It was a magnificent moment last week for the Three Forks School District when they hosted a ribbon cutting to mark the completion of their two-year building project.
Moments before the event that also served as a kickoff for the 2023-24 school year, Superintendent Rhonda Uthlaut said at this time in 2022, they were scrambling with staff moving in and out of rooms, and now it is a brand-new start.
"Everybody is settled in their spaces and their rooms. I mean, the morale and the spirits are so much higher. This has been an incredible staff. They had all been displaced. They had to pack up and move out, but they are a team," Uthlaut said.
School Board Chair Lori Sayers said she is thankful for the new construction and happy for students, teachers, and staff.
"We have ample room for our students to learn. We've got a great and safe building, and hopefully, this will last us for a while. We are very appreciative of the community support," Sayers said.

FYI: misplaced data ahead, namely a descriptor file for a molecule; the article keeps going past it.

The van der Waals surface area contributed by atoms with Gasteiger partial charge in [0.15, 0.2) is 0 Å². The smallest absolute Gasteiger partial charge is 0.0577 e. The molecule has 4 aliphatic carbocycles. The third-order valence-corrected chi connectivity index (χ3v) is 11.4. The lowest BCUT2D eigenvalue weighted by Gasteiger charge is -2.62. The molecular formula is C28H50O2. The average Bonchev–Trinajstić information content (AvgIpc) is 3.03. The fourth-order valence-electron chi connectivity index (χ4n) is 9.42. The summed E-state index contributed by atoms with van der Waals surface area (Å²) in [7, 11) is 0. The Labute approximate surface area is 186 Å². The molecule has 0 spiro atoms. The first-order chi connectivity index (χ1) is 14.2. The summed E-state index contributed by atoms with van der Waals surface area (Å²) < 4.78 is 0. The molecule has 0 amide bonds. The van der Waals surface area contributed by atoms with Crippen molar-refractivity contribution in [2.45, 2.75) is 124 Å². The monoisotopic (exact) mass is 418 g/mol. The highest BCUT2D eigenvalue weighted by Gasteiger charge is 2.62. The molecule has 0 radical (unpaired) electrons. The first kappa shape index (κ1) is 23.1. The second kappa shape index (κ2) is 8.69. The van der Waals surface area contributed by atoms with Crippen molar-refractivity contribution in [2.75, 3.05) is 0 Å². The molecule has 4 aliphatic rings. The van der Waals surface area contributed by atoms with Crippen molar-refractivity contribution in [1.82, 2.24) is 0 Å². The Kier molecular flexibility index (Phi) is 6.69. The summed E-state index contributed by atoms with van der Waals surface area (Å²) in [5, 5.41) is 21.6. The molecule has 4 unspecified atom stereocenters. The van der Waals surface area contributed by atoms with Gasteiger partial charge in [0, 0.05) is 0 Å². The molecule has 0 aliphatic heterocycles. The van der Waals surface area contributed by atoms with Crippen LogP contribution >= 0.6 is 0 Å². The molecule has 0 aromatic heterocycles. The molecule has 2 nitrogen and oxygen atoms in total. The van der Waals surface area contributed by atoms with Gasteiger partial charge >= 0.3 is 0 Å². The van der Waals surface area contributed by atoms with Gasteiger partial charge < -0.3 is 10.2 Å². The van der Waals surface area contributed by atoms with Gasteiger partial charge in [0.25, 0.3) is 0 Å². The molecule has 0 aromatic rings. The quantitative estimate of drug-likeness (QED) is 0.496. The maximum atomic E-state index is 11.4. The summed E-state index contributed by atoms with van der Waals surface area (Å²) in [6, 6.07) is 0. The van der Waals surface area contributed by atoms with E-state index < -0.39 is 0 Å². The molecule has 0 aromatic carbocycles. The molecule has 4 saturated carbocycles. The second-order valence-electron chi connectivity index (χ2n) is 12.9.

Uthlaut also lauded the community for passing the $25 million bond in May 2020.
"Just the fact the community had the faith in the district to put this bond through, and I feel we have been good stewards of it. We have stretched the dollar to get the best bang for the buck. We have some nice new additions, and we have been creative with different grants and donations," she said.
Along with the money raised from the bonds, Uthlaut said they used federal money, including ESSER funding for windows. She added they also used extra bond money to redo the roof. The district also used funding for a new playground.
"The building is set up so that we are good for a while. We are in good shape. I want to say how appreciative I am for what the community has done. And our staff, I have been in education for 30 plus years and have never seen such a group of people pull together. I don't think everybody realizes every single teacher had to move classrooms to temporary spaces, and they did it with such a fine attitude. They pulled it off for the kids. The best part about this is that for years to come, children here are going to benefit. This is all for the kids," Uthlaut said.